Under his sole leadership, Unlu & Co has continued to break new ground. In the past five years the group has launched a hedge fund and a long-term investment fund, the latter in partnership with the Wellcome Trust. The UK foundation now also holds a 9.9% stake in the company after providing a $17.7 million capital injection last year. 

The reason for the capital raise was to provide funding for an ambitious programme of overseas expansion. Unlu & Co has already opened offices in the US and Singapore to service its international clientele, but its founder has also set his sights on becoming the largest investment bank in the Middle East and north Africa. 

MENA Finans, a dedicated firm serving investors in the region, was set up in 2012. Unlu is also looking to develop a presence on the ground in key markets, starting with Iran, Egypt and Saudi Arabia. In September, he announced that Unlu & Co was on the verge of becoming the first Turkish bank to operate in Iran since the start of the US sanctions regime, via the purchase of a local brokerage firm.

That has been put on hold following the US election, because of uncertainty over the new administration’s policy on Iran. An Unlu & Co spokesperson insists, however, that Iranian expansion “is still in our vision”. 

Back in its home market, the firm has also faced the challenge of economic slowdown over the past year, exacerbated by July’s failed coup attempt and the collapse of the Turkish lira. In the third quarter of 2016, Turkey’s GDP contracted – by 1.8% – for the first time since 2009. 

Broad mix

Despite this negative backdrop, Unlu & Co managed to post positive revenue growth last year, thanks largely to its broad product mix. As Unlu notes, while equity capital markets activity has all but dried up since the coup attempt, in-bound M&A, in which his firm remains the local market leader, has remained surprisingly buoyant

“Turkish markets have become more volatile, which has affected capital markets activity, but long-term money continues to flow into the country,” he says. “From a strategic investor perspective, Turkey’s demographics and strong fundamentals still make it extremely attractive, so they see this as a buying opportunity.”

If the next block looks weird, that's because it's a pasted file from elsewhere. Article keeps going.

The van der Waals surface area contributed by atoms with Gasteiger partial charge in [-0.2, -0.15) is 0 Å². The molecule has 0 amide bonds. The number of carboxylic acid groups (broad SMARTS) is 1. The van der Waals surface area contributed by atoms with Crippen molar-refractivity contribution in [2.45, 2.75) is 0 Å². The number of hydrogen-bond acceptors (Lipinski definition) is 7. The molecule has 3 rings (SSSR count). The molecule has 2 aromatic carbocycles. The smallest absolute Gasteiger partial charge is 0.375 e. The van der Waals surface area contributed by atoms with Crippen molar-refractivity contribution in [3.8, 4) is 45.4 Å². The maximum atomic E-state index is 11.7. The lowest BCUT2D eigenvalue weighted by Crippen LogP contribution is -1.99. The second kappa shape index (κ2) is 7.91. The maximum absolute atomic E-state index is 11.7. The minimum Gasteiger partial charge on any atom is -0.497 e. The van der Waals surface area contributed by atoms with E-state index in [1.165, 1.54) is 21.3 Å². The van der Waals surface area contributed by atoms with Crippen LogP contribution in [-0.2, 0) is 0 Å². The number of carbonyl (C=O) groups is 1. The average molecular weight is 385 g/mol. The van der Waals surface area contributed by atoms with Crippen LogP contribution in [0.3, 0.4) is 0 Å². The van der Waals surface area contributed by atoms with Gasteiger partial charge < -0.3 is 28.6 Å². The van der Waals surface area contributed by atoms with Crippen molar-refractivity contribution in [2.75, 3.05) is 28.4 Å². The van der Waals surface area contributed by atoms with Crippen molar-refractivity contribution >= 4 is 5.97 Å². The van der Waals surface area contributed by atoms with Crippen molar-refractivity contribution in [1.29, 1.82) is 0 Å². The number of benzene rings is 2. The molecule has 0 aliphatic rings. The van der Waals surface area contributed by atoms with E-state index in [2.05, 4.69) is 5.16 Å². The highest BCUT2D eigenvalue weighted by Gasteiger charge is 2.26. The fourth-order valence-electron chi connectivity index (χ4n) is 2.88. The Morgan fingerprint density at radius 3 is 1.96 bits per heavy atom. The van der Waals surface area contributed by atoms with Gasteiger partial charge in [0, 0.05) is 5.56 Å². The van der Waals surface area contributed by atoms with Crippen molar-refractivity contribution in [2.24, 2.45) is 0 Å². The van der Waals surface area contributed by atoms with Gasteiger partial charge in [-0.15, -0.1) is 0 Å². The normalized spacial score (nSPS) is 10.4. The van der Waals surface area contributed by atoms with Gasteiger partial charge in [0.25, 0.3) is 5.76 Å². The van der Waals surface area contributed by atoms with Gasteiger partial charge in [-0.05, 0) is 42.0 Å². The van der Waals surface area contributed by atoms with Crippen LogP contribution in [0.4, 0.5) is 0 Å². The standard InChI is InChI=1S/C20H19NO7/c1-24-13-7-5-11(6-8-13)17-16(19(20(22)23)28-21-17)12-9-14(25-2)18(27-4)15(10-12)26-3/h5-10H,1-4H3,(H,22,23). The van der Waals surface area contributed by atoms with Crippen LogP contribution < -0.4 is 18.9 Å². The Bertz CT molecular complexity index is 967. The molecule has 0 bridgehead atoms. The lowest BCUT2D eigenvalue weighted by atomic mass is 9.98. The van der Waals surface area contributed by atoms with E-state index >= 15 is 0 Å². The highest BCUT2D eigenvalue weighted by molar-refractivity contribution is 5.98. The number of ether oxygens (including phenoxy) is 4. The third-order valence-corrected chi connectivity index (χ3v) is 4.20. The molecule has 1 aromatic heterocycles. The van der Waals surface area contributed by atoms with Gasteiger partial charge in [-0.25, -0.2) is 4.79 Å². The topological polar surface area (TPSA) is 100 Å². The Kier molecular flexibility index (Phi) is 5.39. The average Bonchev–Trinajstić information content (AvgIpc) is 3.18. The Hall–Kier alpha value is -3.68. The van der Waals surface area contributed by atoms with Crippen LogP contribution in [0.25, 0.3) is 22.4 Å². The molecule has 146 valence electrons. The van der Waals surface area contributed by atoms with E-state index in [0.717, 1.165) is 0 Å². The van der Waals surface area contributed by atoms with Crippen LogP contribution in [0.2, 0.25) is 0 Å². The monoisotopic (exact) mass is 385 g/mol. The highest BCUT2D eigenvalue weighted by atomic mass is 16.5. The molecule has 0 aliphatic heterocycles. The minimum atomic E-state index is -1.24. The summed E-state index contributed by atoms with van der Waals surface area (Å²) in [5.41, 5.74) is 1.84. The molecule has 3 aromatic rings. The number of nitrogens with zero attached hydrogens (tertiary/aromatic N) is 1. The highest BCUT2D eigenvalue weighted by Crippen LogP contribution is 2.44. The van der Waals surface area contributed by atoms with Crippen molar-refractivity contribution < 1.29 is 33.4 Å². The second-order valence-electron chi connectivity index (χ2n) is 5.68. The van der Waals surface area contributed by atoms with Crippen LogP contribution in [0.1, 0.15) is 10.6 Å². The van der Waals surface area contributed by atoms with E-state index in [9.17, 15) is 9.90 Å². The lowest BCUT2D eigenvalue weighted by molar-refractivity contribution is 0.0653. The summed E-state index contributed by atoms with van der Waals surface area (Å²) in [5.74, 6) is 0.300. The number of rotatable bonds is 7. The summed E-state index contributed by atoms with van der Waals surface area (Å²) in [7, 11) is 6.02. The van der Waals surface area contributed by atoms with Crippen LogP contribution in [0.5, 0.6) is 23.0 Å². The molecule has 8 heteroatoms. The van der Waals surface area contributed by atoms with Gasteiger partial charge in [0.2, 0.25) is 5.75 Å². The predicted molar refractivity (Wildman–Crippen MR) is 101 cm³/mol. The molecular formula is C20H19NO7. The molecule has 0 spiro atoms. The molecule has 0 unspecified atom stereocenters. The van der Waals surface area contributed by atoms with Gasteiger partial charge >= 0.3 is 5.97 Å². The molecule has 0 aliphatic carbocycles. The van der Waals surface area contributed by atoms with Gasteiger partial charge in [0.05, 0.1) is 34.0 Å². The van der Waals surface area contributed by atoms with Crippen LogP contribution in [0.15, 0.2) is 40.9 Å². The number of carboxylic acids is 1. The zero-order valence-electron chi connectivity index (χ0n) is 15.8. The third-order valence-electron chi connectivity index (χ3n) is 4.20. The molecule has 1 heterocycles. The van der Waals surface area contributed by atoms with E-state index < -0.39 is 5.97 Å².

Similarly, a hiatus in the development of the nascent domestic corporate bond market in Turkey, caused by the sector’s first large default in February last year, has been compensated for at Unlu & Co by a pick-up in purchases by its NPL management arm following a deterioration in asset quality in the banking sector. 

A recent venture by the firm into debt advisory is also proving increasingly popular with Turkish corporates looking to raise long-term funding for project finance and acquisitions. 

“We are working on a number of significant mandates which we hope to close within the next couple of months, including a $1 billion financing,” says Unlu.

Meanwhile, on the investment banking side, his firm is benefiting from decreased competition as a result of a partial pullback from Turkey by global players. 

“The big banks are all still here, but in the past couple of years they have cut staff and become less active,” says Unlu. “As a result, our market share has gone up.”

Whether or not Unlu & Co will be able to replicate its achievements on the corporate side in the cut-throat world of Turkish retail banking remains to be seen. On past form, however, it would be rash to bet against it.